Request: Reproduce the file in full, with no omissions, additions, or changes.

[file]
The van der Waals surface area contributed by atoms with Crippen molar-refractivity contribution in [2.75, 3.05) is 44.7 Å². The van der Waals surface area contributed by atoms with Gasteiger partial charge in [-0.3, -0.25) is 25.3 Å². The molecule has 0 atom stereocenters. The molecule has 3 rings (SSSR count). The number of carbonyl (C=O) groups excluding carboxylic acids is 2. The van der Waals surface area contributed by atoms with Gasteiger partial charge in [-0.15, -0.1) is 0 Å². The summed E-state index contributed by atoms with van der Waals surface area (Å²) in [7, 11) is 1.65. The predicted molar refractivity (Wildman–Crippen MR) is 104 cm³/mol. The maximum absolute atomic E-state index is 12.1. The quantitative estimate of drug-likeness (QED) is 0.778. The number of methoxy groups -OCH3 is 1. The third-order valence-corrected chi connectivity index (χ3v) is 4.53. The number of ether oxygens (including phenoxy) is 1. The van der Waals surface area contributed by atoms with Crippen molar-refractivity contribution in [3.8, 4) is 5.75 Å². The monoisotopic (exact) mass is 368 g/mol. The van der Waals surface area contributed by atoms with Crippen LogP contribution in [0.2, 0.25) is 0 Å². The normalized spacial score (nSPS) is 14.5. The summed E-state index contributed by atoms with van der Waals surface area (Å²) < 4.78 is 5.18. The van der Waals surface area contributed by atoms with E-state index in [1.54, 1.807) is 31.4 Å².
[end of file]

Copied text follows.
The van der Waals surface area contributed by atoms with Crippen molar-refractivity contribution in [2.75, 3.05) is 44.7 Å². The van der Waals surface area contributed by atoms with Gasteiger partial charge in [-0.3, -0.25) is 25.3 Å². The molecule has 0 atom stereocenters. The molecule has 3 rings (SSSR count). The number of carbonyl (C=O) groups excluding carboxylic acids is 2. The van der Waals surface area contributed by atoms with Gasteiger partial charge in [-0.15, -0.1) is 0 Å². The summed E-state index contributed by atoms with van der Waals surface area (Å²) in [7, 11) is 1.65. The predicted molar refractivity (Wildman–Crippen MR) is 104 cm³/mol. The maximum absolute atomic E-state index is 12.1. The quantitative estimate of drug-likeness (QED) is 0.778. The number of methoxy groups -OCH3 is 1. The third-order valence-corrected chi connectivity index (χ3v) is 4.53. The number of ether oxygens (including phenoxy) is 1. The van der Waals surface area contributed by atoms with Crippen molar-refractivity contribution in [3.8, 4) is 5.75 Å². The monoisotopic (exact) mass is 368 g/mol. The van der Waals surface area contributed by atoms with Crippen LogP contribution in [0.2, 0.25) is 0 Å². The normalized spacial score (nSPS) is 14.5. The summed E-state index contributed by atoms with van der Waals surface area (Å²) < 4.78 is 5.18. The van der Waals surface area contributed by atoms with E-state index in [1.54, 1.807) is 31.4 Å².